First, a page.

- Can you approach problems with fresh eyes, or are you blinded by your own expertise?
- Are you brave enough to say, “I don’t know” and to admit your mistakes?
- When others disagree with you, are you open to their perspective, or do you push harder to have your opinion heard?
As a leader, you’re paid to think – and think well. When you do, everyone benefits.
An ever-increasing pressure to do more with less, forces leaders to rush and multitask. It’s hard to function at your best, while living in a state of chronic stress.
You cannot concentrate, make great decisions, problem-solve, self-regulate, remain curious and open, stay fair but firm, or be as innovative and creative, while living in go-go-go mode, when your body and mind is in a state of high alert.
Practising mindfulness counterbalances the unhealthy pace of the modern workplace, and provides leaders with the tools to effectively self-manage and self-regulate. It helps build self-awareness, resilience, and expands emotional intelligence – all essential for surviving the complexity and constant pace of change.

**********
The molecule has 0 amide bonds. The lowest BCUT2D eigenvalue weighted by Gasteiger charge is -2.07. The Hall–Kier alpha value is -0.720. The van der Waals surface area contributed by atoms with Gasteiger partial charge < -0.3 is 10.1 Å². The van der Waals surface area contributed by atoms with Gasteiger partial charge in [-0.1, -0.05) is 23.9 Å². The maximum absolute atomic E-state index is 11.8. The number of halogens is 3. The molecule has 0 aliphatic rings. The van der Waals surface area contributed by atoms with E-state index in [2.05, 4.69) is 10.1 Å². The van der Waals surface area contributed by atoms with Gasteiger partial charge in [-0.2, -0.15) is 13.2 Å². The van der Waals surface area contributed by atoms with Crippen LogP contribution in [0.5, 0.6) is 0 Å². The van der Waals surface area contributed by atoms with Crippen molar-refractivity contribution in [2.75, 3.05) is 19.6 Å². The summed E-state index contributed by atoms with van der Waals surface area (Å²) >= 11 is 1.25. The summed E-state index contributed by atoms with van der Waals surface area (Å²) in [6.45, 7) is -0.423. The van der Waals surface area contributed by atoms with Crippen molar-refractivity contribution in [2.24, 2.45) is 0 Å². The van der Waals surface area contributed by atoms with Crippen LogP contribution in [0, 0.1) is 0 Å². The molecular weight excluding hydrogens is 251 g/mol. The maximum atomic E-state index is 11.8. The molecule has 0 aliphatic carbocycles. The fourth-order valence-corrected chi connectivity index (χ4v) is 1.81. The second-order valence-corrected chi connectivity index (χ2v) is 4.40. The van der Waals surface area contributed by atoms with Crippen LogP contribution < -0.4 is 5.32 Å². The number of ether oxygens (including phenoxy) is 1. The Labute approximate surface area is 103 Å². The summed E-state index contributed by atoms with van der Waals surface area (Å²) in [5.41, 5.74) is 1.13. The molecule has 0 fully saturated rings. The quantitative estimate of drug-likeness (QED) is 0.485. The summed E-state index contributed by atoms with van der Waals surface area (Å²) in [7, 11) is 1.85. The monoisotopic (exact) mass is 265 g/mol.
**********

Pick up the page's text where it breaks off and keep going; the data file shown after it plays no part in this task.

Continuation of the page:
Here’s 9 ways mindfulness makes you a better leader:
- When the proverbial hits the fan, practising mindfulness enables you to respond with equanimity and calm. Instead of reacting mindlessly, you’re able to better manage tough situations.
- Learning how to focus your attention and ‘uni-tasking’ means getting more done, making fewer mistakes, feeling more satisfied with what you’re doing, and less tired at the end of each day.
- Leader’s who are more present moment focused, are able to be more on-game.
- You can find solutions easier. Chronic stress increases cognitive rigidity (you’re mind becomes more problem-focused, inflexible and risk averse). Mindfulness reduces cognitive rigidity, providing a relaxed, open, and flexible mind.
- Being able to interrupt strong emotions shortens the time it takes to bounce back during prolonged stress, change and uncertainty (and the calmest person in the room is often the most powerful – it’s contagious!).